Social Search and the Customer Experience


Share on LinkedIn

Tech titans like Google, Facebook, and Microsoft are finally catching up to mother nature in the race to create an intuitive social search experience. In our recent book Customer Experience: Future Trends and Insights Palgrave McMillian 2007, we write that technology is a facilitator of social interaction—not a driver of it. Technology enhances our daily face-to-face moments with our friends, family and other acquaintances.

Going to a friend or family member for a referral for a product or service is an accepted method of “information discovery.” Yet in the past decade, consulting digital search engines for product or service referrals has grown in acceptance alongside “traditional” friend referrals. Taken together, both methods of information discovery (friend referrals and search engine queries) set the stage for a new era of what I call the “social search.” In an interview with the UK Telegraph , Facebook executive and former Director of Google Social Media Ethan Beard also comments that the has come time to combine friend referrals with “traditional” search engine queries.

Let’s look at example of a search engine that embeds “social signals,” to use Matt Rosoff of Business Insider’s turn of phrase. If I want to purchase a new television, I could use Google, Yahoo! or Bing to gain access to several product listings and online retailers. I can learn a lot of information from running this kind of search, but the results still fail to contain a vital element to any potential customer experience: trust. By contrast, suppose I ask my friends and family which television I should purchase. The responses I receive from my friends and family are probably not as comprehensive as my digital search. Nevertheless, because I trust my friend, the information I collect from them carries a different weight than the results I gain from an internet search engine.

But all of this is about to change. Over the next decade, the Social Search—Web 3.0—will take hold and rapidly redefine the nature of marketing, e-commerce and the digital customer experience. The competition for influence is fierce. Facebook, with approximately 800 million users, is leading the way. As early as October 2009, Microsoft’s Bing partnered with Twitter and Facebook to add real-time updates from users to its search results . Shortly thereafter, Google’s June 2011 launch of Google+ (G+) continued the trend by populating the results of its users’ searches with more personally relevant information. Google uses stored data from Google Documents, geo-location tags from Picasa (a photo sharing platform), playlists from Google Music and even contacts and calendar information from Gmail to offer tailor-made search engine results .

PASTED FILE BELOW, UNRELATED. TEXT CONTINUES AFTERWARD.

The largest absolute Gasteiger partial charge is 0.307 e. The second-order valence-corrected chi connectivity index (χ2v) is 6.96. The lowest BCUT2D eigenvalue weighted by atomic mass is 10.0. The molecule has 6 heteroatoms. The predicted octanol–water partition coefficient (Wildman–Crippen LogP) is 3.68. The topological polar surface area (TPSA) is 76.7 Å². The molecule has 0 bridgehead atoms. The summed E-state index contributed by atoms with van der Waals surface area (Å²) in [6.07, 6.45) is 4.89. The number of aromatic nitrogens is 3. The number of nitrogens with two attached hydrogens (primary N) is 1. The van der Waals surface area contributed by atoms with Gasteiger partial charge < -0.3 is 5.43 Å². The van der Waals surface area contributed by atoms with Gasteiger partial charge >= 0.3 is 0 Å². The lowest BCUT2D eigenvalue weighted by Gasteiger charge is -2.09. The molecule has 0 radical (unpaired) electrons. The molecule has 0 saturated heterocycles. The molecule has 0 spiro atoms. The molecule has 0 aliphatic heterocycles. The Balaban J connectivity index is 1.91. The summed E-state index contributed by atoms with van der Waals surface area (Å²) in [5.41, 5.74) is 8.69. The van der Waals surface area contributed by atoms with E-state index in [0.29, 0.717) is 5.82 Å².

The implications of Web 3.0 are profound. The Customer Experience will play a greater role than ever before in terms of marketing. Search engine optimization (SEO) will fall by the wayside as it becomes more important for real people to write raving reviews for their social networks or a community of custom fan page members. Startups like Lithium are already moving in this direction by helping companies find real users willing to write positive reviews and share them with their social networks. Lithium even offers services that prevent negative comments from spiraling out of control. For an example of negative user feedback can set off a disastrous landslide of acerbic consumer feedback, see our post the “Go Daddy-SOPA PR Disaster.”

In summary, the sooner your organization embraces the emotions that fuel a “rave” review—the better. Twenty-five percent of Google employee’s annual bonus depends on the success or failure of Google+ . Soon, Google’s decision to tie employee bonuses to social media performance will seem like a prudent (rather than bold) decision—one that we can all learn from starting today.



Republished with author's permission from original post.

Colin Shaw
Colin is an original pioneer of Customer Experience. LinkedIn has recognized Colin as one of the ‘World's Top 150 Business Influencers’ Colin is an official LinkedIn "Top Voice", with over 280,000 followers & 80,000 subscribed to his newsletter 'Why Customers Buy'. Colin's consulting company Beyond Philosophy, was recognized by the Financial Times as ‘one of the leading consultancies’. Colin is the co-host of the highly successful Intuitive Customer podcast, which is rated in the top 2% of podcasts.


Please use comments to add value to the discussion. Maximum one link to an educational blog post or article. We will NOT PUBLISH brief comments like "good post," comments that mainly promote links, or comments with links to companies, products, or services.

Please enter your comment!
Please enter your name here